Reliefs: Charities relief
General overview FA03/S69 and FA03/SCH8
Relief from Stamp Duty Land Tax (SDLT), similar to the relief from stamp duty, is available where a charity, or a charitable trust, purchases an interest in land, subject to certain conditions.
See SDLTM26010 for the conditions relating to charities and SDLTM26040 for the conditions relating to charitable trusts.
Provision is made for relief previously granted on a transaction to be clawed back if, within three years of the transaction, the charity ceases to be a charity or uses the property for purposes other than charitable ones. See SDLTM26020. The same conditions apply to charitable trusts, see SDLTM26050.
The relief is only withdrawn if the charity, or charitable trust, still owns the land at the time of the disqualifying event.
If a charity or charitable trust disposes of land, which has been the subject of a claim to relief, within three years there is no clawback.
See SDLTM26030 for guidance relating to partial relief available to both charities and charitable trusts where the conditions to claim full relief are not met.
Each claim to relief will be examined on its own merits.
Generally it would be accepted that the purchase of property by a charity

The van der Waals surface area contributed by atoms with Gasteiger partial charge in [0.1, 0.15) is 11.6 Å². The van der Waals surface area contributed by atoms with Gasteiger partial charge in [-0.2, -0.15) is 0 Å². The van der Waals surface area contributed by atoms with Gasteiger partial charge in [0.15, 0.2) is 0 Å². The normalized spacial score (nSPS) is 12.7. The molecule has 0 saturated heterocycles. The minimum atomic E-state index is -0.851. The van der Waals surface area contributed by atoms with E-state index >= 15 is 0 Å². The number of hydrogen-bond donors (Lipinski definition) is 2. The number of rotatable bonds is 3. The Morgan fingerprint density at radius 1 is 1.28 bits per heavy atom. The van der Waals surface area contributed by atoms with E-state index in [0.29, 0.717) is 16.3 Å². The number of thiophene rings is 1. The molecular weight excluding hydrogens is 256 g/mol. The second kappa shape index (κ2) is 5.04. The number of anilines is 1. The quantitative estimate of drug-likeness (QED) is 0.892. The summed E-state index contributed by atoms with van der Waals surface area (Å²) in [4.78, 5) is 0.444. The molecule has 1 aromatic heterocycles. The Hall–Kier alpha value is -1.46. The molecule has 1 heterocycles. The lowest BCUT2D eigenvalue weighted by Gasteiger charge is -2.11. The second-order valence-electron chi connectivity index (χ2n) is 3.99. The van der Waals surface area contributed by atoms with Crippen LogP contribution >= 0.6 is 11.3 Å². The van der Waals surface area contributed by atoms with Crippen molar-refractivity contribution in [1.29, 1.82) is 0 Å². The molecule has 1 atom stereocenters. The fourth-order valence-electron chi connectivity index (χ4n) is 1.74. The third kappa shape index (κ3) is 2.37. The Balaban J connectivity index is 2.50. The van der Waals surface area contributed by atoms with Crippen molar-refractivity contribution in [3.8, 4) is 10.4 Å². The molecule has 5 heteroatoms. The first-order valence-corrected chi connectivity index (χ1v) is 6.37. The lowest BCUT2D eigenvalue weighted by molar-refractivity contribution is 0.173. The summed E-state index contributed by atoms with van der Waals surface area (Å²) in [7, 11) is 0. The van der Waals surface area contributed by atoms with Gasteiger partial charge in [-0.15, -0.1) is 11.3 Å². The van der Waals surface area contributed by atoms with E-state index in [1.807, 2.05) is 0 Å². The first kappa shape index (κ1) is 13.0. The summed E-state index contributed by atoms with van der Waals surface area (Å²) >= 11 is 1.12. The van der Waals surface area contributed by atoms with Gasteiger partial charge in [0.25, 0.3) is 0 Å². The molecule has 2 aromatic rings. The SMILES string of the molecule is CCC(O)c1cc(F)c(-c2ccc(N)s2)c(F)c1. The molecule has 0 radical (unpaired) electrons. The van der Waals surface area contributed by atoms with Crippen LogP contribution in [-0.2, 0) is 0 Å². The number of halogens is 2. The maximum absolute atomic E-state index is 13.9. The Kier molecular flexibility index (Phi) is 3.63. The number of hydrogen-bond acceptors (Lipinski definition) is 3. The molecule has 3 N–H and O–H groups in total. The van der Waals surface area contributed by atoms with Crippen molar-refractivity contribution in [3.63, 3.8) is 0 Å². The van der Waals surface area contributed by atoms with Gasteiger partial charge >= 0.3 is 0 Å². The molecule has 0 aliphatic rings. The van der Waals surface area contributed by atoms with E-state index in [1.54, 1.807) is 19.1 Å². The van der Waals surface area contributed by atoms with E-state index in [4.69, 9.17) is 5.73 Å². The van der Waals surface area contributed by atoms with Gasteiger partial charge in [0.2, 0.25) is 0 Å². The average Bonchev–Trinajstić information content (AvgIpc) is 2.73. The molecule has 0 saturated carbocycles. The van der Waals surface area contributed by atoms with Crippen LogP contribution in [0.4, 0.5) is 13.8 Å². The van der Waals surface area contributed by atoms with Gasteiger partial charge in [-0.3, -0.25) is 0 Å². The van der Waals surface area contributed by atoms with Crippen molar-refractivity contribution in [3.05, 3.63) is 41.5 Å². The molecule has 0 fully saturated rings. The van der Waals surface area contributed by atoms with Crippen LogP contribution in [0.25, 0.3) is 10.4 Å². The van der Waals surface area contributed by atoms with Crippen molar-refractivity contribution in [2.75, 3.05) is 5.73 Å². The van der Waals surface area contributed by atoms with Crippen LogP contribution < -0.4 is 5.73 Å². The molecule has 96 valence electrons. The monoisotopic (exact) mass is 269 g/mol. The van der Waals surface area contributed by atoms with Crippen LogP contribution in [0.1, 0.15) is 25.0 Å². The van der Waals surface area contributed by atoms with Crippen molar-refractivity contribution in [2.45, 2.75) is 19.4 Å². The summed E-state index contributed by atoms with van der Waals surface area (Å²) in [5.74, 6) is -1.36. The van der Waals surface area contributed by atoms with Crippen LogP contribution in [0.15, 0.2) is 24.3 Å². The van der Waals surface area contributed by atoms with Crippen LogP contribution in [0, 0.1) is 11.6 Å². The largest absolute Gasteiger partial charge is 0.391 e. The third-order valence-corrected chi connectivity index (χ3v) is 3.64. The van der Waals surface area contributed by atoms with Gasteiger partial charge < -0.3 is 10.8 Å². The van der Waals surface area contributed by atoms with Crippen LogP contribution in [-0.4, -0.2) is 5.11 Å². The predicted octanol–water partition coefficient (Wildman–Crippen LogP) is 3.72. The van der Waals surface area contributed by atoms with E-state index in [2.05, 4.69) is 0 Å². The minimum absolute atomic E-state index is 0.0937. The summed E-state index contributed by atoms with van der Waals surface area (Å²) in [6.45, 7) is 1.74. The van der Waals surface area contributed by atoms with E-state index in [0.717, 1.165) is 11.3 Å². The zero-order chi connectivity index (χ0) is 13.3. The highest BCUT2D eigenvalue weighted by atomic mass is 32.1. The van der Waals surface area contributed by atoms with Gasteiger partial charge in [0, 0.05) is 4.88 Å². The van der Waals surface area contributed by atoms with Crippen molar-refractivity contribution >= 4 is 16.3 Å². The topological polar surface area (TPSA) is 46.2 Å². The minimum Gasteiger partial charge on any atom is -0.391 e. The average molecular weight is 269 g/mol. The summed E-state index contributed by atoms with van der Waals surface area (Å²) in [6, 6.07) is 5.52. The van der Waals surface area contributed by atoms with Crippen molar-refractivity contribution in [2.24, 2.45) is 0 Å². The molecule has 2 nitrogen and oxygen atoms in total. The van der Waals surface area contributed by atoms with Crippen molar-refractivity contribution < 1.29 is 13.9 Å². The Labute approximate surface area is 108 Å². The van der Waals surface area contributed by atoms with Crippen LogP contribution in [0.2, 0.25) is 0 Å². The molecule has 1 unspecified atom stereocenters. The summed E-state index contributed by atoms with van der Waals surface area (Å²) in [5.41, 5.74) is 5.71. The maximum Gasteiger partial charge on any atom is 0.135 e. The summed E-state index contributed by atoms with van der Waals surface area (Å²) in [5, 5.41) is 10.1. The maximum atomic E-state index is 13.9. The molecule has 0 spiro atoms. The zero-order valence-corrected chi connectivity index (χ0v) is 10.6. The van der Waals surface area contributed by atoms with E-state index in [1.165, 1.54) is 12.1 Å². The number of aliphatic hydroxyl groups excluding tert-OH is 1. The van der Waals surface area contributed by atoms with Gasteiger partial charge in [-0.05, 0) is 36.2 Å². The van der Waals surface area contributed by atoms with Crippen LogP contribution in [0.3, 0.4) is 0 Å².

- registered with the Charity Commissioners in England and Wales
- recognised as a charity by HMRC Charities in Scotland or Northern Ireland
which is not bought for re-sale, qualifies for relief.
However some charities, including churches, universities and colleges, either cannot register, or are not required to register, with the Charity Commissioners.
No partial relief available
Where a chargeable interest is acquired by joint purchasers, charities relief is available only if
- all the purchasers are charities or charitable trusts
- the conditions as to the use of the property are satisfied
If any of the joint purchasers is not a charity or a charitable trust then no relief is available.
The legislation does not provide for partial relief where some of the joint purchasers are charities or charitable trusts and some are not.